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Meghan Markle's letter to Congress

Meghan Markle's letter to Congress

Meghan Markle has addressed an open letter to the US Congress through which she asks for the establishment of the right to paid maternity leave, permission to take care of herself or a sick family member. Meghan writes that her family did not have to sacrifice their livelihood to take care of the child, but not all people have the same opportunities. She writes on behalf of all those who have no voice to be heard.

In some states of America, long-term maternity leave, 1 year or more does not exist.

"Dear leader Schumer and President Pelosi,

I am not an elected official and I am not a politician either. I am like many others a committed citizen and parent. And because you and your congressional colleagues have a role to play in shaping family income, that's why I'm writing to you at this profoundly important time - as a mother - to defend paid leave.

Over the past 20 months, the pandemic has highlighted old defects in our communities. At an alarming rate, millions of women quit their jobs, staying home with their children after schools and nurseries were closed, and caring for full-time family members. The working mother or parent is facing the conflict between being present in the family or being paid. The sacrifice of each of them comes at a great cost.

For many, this sacrifice has been going on for more than the last 20 months; It's been 20 or 30 years, even longer - decades of endless time, body and energy, not just in pursuit of the American dream, but simply in the dream of stability.

I grew up eating a $ 4.99 salad at Sizzler — it may have cost less then (to be honest, I don't remember) —but what I remember was the feeling: I knew how hard my parents worked for afford it, because even with five dollars, eating out was something special, and I felt lucky. And when my group was going out to dinner for a big party, we all picked the same salad again - because that was what their families could afford as well.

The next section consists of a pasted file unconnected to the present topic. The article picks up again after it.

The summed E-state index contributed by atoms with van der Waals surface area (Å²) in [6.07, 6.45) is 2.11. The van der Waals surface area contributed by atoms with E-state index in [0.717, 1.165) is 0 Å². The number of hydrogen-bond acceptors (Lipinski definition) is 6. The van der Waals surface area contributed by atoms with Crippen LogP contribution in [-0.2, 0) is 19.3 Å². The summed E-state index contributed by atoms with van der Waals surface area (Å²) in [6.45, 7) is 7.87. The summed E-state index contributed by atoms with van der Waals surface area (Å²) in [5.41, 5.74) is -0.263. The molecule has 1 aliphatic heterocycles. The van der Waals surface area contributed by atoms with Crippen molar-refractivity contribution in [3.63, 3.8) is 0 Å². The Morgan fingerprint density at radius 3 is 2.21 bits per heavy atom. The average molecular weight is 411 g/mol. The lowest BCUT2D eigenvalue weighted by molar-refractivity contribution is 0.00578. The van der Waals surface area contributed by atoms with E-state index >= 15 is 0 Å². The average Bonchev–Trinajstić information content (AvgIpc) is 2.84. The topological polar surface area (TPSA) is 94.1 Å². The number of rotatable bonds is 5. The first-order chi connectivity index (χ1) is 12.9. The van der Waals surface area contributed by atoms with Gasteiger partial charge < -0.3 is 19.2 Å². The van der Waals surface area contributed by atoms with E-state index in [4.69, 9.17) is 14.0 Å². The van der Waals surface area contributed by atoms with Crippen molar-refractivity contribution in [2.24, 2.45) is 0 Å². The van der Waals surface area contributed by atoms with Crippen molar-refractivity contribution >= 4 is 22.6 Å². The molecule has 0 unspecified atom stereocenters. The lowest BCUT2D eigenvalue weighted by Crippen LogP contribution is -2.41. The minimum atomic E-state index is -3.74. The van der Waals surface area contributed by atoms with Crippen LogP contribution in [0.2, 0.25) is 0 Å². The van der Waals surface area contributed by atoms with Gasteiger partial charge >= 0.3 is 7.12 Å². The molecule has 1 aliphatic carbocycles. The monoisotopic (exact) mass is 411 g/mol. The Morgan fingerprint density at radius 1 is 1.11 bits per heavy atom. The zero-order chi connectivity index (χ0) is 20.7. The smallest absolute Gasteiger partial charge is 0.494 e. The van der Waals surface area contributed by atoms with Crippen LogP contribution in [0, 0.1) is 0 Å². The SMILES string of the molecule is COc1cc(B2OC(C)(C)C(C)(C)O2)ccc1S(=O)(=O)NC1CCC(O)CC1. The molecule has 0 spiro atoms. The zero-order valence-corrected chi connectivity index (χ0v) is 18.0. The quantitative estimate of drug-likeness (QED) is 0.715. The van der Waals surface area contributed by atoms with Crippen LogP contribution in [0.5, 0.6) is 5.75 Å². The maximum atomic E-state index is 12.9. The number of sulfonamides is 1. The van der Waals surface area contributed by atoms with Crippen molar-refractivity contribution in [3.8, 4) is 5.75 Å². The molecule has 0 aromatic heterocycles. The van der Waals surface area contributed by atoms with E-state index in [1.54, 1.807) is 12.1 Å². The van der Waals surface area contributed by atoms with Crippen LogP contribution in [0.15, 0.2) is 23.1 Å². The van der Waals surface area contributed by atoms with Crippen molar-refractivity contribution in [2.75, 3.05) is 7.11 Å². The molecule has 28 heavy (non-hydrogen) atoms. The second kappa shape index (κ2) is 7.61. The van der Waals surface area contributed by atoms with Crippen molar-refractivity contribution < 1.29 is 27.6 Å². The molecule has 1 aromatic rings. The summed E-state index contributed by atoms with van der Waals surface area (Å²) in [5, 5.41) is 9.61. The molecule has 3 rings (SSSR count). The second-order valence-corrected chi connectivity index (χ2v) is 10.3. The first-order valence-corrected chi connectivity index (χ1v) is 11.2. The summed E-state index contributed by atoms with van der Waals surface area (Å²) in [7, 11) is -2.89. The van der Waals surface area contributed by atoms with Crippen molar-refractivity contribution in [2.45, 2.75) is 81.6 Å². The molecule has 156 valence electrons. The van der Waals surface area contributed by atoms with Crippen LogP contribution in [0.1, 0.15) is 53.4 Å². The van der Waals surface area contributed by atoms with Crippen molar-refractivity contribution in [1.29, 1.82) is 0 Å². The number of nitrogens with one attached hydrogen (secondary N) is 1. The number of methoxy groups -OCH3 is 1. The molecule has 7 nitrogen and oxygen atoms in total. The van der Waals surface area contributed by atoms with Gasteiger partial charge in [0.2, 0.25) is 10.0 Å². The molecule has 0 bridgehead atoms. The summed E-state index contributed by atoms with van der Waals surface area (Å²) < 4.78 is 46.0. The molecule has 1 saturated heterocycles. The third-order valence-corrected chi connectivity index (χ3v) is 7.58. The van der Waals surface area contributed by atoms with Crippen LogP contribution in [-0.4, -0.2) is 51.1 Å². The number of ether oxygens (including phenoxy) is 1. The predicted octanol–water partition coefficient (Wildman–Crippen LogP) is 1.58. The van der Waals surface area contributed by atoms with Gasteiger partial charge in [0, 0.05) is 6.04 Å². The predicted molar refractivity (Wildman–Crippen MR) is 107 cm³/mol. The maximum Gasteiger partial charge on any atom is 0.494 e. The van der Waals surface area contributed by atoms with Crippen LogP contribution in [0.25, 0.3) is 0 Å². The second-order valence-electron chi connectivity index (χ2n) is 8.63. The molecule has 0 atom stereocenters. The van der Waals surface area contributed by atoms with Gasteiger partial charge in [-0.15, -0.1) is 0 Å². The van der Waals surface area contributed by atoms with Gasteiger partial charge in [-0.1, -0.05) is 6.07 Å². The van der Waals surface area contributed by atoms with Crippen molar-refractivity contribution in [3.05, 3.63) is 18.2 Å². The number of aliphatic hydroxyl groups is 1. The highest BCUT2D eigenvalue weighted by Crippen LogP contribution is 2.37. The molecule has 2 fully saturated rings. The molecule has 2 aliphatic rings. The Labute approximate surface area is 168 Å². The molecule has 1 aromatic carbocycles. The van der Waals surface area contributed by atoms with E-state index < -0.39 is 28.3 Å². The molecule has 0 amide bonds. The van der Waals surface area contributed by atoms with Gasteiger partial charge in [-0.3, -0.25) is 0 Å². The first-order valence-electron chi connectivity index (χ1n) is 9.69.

I started working in a Yogurt at the age of 13. As a waitress, as a babysitter and other small jobs. I worked all my life and saved when and where I could — but that too was a luxury — because it was usually about earning a living and having enough money to pay rent or throw gasoline at the car. I think many of your voters have their own version of this story. "Maybe you too," Meghan wrote in the letter.

It is further inserted inside the topic.

In June, my husband and I welcomed our second child. Like any parent, we were happy. Like many parents, we were overwhelmed. Like fewer parents, we did not face the harsh reality of going back to work, in those first, critical months, but stayed with our child. We stayed home at that vital (and sacred) stage and devoted ourselves to our children and our family. We knew that by doing so we would not have to make impossible choices regarding child care, work, and medical care that many people have to do every day.

No family should face these decisions. No family should choose between securing a living and the freedom to care for a child (or another loved one, or themselves, as could be a comprehensive paid leave plan)

By caring for your child, you care for your community and your country — because when paid leave is a right, we are building a foundation that helps address mental health problems, health care costs, and economic power, from the beginning. Instead, as it happens now, we spend an entire fortune as a place paying for the symptoms and not the causes. I understand that with everything that is happening these days, people can easily find themselves apathetic about what is happening in Washington, DC And then equally, when you feel like your voice does not matter, you tend to use it "Rarely, but none of us can allow apathy to win," writes Meghan.

It follows:

"I am writing to you on behalf of the millions of American families who are using their voice to say that comprehensive paid leave should leave no room for compromise or negotiation. In fact, most nations have already established paid leave policies. Estonia, for example, offers over a year and a half of leave for new parents who can share it together. Many other countries have powerful programs that give both parents (born or adopted) months to be at home with their child. "The United States, in stark contrast, does not federally guarantee any person a single day of paid leave."

"This is about putting families on politics. And for a refreshing change, it's something we all seem to agree on. At a time when everything seems so divisive, let this be a common goal that unites us.

So on behalf of my family, Archie, Lili and Harry, thank you for considering this letter, and on behalf of all the families, I ask you to make sure this moment is not over.

As always, the Duchess of Sussex ", Meghan closes the letter.